When it comes to the national commercial real estate market, the past few years have not been kind.
The national recession significantly impacted every major commercial property type, causing occupancies and rental rates to fall and sales activity to significantly slow down.
The good news is that over the past six to nine months, conditions have been slowly improving in step with the slow recovery in the national economy. At the end of 2010, most national analysts forecasted that the national market’s improvement would continue at its slow, steady pace; however, first-quarter statistics showed that the recovery may have hit a much higher gear than originally anticipated.
The first promising sign came in the form of improving occupancies in the major commercial property types during the first quarter of 2011. According to CoStar, the national retail market’s vacancy rate declined to 7.1 percent, down from the market high of 7.4 percent that was seen in 2009. The vacancy decrease was the result of 10.1 million square feet of absorption.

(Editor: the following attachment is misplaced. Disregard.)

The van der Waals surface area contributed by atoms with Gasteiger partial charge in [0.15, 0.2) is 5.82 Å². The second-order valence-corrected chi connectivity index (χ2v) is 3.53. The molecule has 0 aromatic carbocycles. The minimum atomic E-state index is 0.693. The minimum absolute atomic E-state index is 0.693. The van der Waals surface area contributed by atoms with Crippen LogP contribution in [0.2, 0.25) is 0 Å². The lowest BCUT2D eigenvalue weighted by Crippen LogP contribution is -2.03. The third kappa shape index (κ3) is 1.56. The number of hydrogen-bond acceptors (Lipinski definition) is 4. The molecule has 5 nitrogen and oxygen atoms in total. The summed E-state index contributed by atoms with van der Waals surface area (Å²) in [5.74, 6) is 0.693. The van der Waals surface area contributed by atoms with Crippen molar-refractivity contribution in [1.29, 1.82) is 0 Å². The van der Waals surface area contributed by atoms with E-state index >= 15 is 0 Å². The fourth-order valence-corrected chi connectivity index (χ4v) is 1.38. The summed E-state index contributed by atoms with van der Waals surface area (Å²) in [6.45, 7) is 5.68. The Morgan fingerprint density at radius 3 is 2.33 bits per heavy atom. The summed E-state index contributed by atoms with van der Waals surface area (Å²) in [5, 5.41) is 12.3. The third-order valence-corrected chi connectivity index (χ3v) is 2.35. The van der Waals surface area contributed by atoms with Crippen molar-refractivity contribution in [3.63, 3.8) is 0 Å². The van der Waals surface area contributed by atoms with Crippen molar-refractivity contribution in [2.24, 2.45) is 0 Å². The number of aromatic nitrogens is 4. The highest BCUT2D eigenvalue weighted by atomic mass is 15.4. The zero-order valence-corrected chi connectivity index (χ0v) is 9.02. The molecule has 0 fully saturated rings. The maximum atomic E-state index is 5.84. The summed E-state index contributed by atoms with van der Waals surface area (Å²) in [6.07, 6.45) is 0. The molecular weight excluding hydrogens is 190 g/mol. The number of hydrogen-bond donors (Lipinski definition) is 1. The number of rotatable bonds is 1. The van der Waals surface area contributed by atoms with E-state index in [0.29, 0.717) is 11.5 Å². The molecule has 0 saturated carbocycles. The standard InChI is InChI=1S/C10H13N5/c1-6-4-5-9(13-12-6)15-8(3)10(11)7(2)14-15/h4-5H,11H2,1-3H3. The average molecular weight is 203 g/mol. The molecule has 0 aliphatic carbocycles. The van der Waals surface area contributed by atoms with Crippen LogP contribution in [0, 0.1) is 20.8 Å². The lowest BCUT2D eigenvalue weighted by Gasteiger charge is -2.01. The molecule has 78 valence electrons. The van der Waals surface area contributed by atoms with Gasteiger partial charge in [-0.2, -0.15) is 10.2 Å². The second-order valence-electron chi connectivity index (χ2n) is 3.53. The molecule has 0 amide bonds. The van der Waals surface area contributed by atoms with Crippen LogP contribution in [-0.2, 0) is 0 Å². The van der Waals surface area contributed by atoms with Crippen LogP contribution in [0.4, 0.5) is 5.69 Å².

The industrial market also experienced positive absorption of 32.3 million square feet, causing vacancy to fall to 9.9 percent, down from the market-high vacancy of 10.2 percent in 2009. The office sector did not experience a decrease in vacancy, but there was no change in market conditions. Vacancy held steady at 12.6 percent.
Another sign of improving national conditions came in the form of the decreasing amount of commercial debt. Just more than a year ago, many analysts were confident that the industry was headed to a commercial mortgage meltdown as a result of the rising amount of debt due over the next five years. It appears such a catastrophe has been averted for now.
The Mortgage Bankers Association reported that mortgage defaults for office, retail and industrial loans dropped for the first time during the first quarter to 4.38 percent, down from 4.36 percent.
Moreover, Real Capital Analytics said that the amount of commercial distressed assets declined to $181 billion in February from an industry high of $188 billion in September of 2010.
Granted, there still remains a tremendous amount of distressed commercial loans, some of which are so far underwater that there is little hope for their owners to recover their properties.
As a result, commercial lending will continue to be challenged, but at least not to the breaking point that many had feared.